So this time I decided to read the retelling before the classic. I chose for my first pair And Then There Were None By Agatha Christie and Ten by Gretchen McNeil. My standalone review for Ten is here.
I tend to read Agatha Christie novels when in a reading slump and I usually chose her Hercule Poirot stories. This was the first time I read And Then There Were None and I really enjoyed the suspense of who was going to die next and how it would fit in with the nursery rhyme.
Ten strangers are invited to an island by U. N. Owen. In some letters Owen is a man and others a woman and sometimes the name is badly written, so that the person is not for sure who the letter is from. The guests include a pious woman, a judge, a fast driver, a nanny, a man with a shady past, an ex-cop, a judge, and a doctor. There is also an elderly couple who are supposed to serve as butler and cook. Their host is detained, but each guest is shown to his or her room, which has a copy of the nursery rhyme Ten Little Soldiers. After dinner, a booming voice is heard announcing that each person is guilty of a murder and the victim's or victims' names or nationality in one case is listed and all ten people on the island are considered guilty. They learn they will be asked to answer for their crimes and while in an uproar the first guest dies. The group realizes quickly that one of them is the avenging murderer and they struggle to find the culprit, before it is too late.
Christie does a great job weaving together all the various stories behind the guests' "murders," the ones they supposedly committed. I did not have a clue who would be the avenger and I was surprised in the end. Watching the descent into guilt and madness was fascinating and frightening. I wanted to read Ten first, because I thought the Christie book would give away too much of the story of Ten, but that was not the case at all. I really enjoyed both books and like I said in Ten, I thought the writing style was very similar. Both are great at suspense.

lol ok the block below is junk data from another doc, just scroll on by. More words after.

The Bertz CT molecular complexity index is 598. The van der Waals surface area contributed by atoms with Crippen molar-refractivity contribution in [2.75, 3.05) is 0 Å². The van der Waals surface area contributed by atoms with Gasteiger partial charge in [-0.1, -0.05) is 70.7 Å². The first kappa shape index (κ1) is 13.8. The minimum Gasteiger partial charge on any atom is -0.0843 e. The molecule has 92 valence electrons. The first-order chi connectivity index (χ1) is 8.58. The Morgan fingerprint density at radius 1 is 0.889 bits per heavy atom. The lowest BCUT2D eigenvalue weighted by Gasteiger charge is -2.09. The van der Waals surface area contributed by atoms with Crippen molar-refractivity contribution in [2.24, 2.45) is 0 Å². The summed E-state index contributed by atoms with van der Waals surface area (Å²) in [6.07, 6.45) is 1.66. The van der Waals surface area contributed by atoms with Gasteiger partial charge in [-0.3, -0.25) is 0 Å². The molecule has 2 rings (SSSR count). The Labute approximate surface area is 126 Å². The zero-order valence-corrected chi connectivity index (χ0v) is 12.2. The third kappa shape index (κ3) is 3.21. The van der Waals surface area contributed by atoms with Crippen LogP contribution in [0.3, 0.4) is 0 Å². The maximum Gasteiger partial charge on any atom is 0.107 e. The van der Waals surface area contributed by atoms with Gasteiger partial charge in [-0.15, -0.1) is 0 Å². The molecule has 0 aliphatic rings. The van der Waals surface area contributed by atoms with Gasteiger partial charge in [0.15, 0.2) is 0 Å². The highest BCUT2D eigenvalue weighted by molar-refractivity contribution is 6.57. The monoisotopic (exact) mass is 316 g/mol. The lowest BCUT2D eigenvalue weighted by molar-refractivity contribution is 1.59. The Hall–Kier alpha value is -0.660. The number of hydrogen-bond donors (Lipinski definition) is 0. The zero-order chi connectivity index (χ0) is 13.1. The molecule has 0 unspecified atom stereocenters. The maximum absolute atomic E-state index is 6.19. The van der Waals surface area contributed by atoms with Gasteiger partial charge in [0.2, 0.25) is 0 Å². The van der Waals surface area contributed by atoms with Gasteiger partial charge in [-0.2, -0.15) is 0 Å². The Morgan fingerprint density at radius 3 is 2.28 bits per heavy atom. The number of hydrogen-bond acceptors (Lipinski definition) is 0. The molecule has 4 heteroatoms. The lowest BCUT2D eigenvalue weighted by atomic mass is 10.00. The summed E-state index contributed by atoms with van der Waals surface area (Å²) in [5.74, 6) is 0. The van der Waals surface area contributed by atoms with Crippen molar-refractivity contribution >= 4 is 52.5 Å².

Christie's story is a little more literary. She does focus more on the psychological aspect of her characters. Ten for me was just like the Scream movies and Lois Duncan books and movies and it did have a bit of a cheesy quality to it, but I liked that. I know other people did not like that, but for me it really did remind me of high school. I also think Ten shows the effects of bullying, but I don't want to give away any of the story, so I won't go any further with that. I loved that both books wove together a separate plot with the reasons behind the ten "murders/victims."
I think Christie's characters were better developed and you both loathed their actions and felt sorry for them. With Ten, I did not get as attached to the characters and I feel that the reasons behind their actions toward a particular person were not told in enough detail.
I enjoyed both books and definitely will read more books by these authors, if Gretchen McNeil writes more, which I hope she does.
Favorite Character: I chose Meg for Ten and for me Vera Claythorne and Judge Wargrave were the most interesting. The Judge is so stubborn and a bit self-righteous, and he was the best developed character. Vera was someone I felt sorry for and repulsed by. I tried to decided just how guilty she was and I still wonder, which makes her fascinating to me.
Favorite Quote: I already chose one for Ten, so I am putting a Christie quote on this post. "Many homicidal lunatics are very quiet unassuming people. Delightful fellows." "I don't feel this one is going to be of that kind." It is always the quiet ones you have to watch out for. ;)
Both books were 5 cups of cocoa books for me! If you want psychological suspense go for the Christie, if you want a teen horror/suspense go for Ten.